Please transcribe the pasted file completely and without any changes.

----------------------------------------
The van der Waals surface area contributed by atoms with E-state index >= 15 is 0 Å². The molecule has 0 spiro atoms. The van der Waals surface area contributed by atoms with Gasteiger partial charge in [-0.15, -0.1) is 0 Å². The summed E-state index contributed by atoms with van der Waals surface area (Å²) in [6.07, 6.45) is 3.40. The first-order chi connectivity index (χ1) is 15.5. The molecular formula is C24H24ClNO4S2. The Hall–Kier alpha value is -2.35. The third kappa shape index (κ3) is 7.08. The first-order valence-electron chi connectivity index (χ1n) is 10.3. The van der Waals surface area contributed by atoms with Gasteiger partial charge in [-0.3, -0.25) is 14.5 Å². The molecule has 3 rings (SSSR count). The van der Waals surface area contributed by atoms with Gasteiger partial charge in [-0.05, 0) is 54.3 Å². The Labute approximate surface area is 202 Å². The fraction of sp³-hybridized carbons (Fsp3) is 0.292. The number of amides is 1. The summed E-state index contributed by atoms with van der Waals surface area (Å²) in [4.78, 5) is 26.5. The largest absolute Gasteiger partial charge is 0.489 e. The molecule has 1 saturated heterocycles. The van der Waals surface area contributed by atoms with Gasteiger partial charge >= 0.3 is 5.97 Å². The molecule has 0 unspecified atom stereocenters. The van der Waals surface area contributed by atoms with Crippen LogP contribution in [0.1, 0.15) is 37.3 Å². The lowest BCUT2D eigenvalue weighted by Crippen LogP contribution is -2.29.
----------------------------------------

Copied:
The van der Waals surface area contributed by atoms with E-state index >= 15 is 0 Å². The molecule has 0 spiro atoms. The van der Waals surface area contributed by atoms with Gasteiger partial charge in [-0.15, -0.1) is 0 Å². The summed E-state index contributed by atoms with van der Waals surface area (Å²) in [6.07, 6.45) is 3.40. The first-order chi connectivity index (χ1) is 15.5. The molecular formula is C24H24ClNO4S2. The Hall–Kier alpha value is -2.35. The third kappa shape index (κ3) is 7.08. The first-order valence-electron chi connectivity index (χ1n) is 10.3. The van der Waals surface area contributed by atoms with Gasteiger partial charge in [-0.3, -0.25) is 14.5 Å². The molecule has 3 rings (SSSR count). The van der Waals surface area contributed by atoms with Gasteiger partial charge in [-0.05, 0) is 54.3 Å². The Labute approximate surface area is 202 Å². The fraction of sp³-hybridized carbons (Fsp3) is 0.292. The number of amides is 1. The summed E-state index contributed by atoms with van der Waals surface area (Å²) in [4.78, 5) is 26.5. The largest absolute Gasteiger partial charge is 0.489 e. The molecule has 1 saturated heterocycles. The van der Waals surface area contributed by atoms with Gasteiger partial charge >= 0.3 is 5.97 Å². The molecule has 0 unspecified atom stereocenters. The van der Waals surface area contributed by atoms with Crippen LogP contribution in [0.1, 0.15) is 37.3 Å². The lowest BCUT2D eigenvalue weighted by Crippen LogP contribution is -2.29.